School Leadership: Is The Ladder Leaning Against The Right Wall?
“If the ladder is not leaning against the right wall, every step we take just gets us to the wrong place faster.” - Stephen Covey
Have you ever made a decision and discovered that you were walking in the opposite direction of your desired outcome? School leaders make decisions about assessment, behavior modification, professional development, curriculum, online learning, and more. Some school leaders sign a multi-year contract for a program that will support students, only to discover that the program does not meet their expectations. In the absence of reflection, leaders may be searching for the silver bullet or the rising tide that lifts all ships. Continuous improvement occurs when school leaders focus on asking the right questions, rather than purchasing the right products.
Transformational leadership takes place when school leaders recognize the importance of aligning each decision with a goal. In the absence of goals, leaders are hoping for change and hope is not a strategy. Grant Wiggins and Jay McTighe remind educators that “the most successful teaching begins with clarity about desired learning outcomes and about the evidence that will show learning has occurred.”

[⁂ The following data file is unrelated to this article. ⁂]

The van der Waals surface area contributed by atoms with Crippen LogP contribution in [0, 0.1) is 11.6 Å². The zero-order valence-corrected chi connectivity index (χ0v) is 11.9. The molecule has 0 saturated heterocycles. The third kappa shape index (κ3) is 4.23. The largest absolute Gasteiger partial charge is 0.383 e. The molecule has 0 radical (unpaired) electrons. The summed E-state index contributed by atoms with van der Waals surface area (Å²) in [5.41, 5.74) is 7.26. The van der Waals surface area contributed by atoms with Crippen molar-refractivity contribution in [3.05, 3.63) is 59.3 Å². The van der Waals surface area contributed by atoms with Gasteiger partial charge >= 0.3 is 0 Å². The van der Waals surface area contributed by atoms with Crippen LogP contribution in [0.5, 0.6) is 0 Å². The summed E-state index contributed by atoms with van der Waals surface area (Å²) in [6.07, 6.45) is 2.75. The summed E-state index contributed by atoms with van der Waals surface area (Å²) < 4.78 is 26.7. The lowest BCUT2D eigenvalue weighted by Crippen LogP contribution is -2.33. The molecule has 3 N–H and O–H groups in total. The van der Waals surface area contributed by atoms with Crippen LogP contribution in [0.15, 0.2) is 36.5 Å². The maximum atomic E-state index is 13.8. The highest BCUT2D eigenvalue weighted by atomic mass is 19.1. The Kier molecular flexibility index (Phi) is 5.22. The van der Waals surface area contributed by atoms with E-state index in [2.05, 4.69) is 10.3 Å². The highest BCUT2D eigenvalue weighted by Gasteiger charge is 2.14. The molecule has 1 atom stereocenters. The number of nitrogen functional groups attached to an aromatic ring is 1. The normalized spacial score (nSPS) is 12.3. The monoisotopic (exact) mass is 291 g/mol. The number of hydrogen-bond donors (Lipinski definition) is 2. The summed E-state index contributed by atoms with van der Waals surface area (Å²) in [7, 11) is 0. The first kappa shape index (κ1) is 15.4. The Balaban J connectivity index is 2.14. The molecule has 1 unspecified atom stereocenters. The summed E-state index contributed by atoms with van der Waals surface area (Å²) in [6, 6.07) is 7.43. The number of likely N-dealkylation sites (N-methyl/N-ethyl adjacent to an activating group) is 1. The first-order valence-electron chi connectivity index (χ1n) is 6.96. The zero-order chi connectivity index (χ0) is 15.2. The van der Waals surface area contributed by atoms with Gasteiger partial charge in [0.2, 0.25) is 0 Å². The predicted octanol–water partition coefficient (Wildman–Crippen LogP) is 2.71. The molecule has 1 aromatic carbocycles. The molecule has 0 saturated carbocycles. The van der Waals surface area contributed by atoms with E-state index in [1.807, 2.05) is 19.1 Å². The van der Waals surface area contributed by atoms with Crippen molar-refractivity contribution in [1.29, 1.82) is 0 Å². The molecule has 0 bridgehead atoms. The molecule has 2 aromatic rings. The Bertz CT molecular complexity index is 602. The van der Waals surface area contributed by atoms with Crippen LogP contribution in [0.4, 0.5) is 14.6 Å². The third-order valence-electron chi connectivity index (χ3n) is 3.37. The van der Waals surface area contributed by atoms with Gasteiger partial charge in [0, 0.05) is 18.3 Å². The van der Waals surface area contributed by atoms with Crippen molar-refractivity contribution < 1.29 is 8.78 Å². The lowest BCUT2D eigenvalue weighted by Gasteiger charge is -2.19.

7 Questions For Determining If The Ladder Is Leaning Against The Right Wall
What are the learning targets that we want every student to hit this quarter?
How will we assess student understanding?
What is the purpose of this professional development?
Are we seeing student growth?
What do we expect adult learners to do as a result of this professional development?
What are the desired outcomes if we implement this program?
Are we better today than we were six months ago?
Mark Sanborn (2015) wrote, “In the past, leaders were those who knew the right answers. Today, leaders are those who know the right questions.” What questions are guiding the work of your school team? Some educators hope to have a better school year than in the past, while others are constantly chasing their best year. Purchasing a new program does not mean that student understanding will automatically take place. Reflection provides school leaders with a chance to hit the brakes, accelerate, and/or put the organization in reverse. Only through careful examination can one determine if the ladder is leaning against the right wall.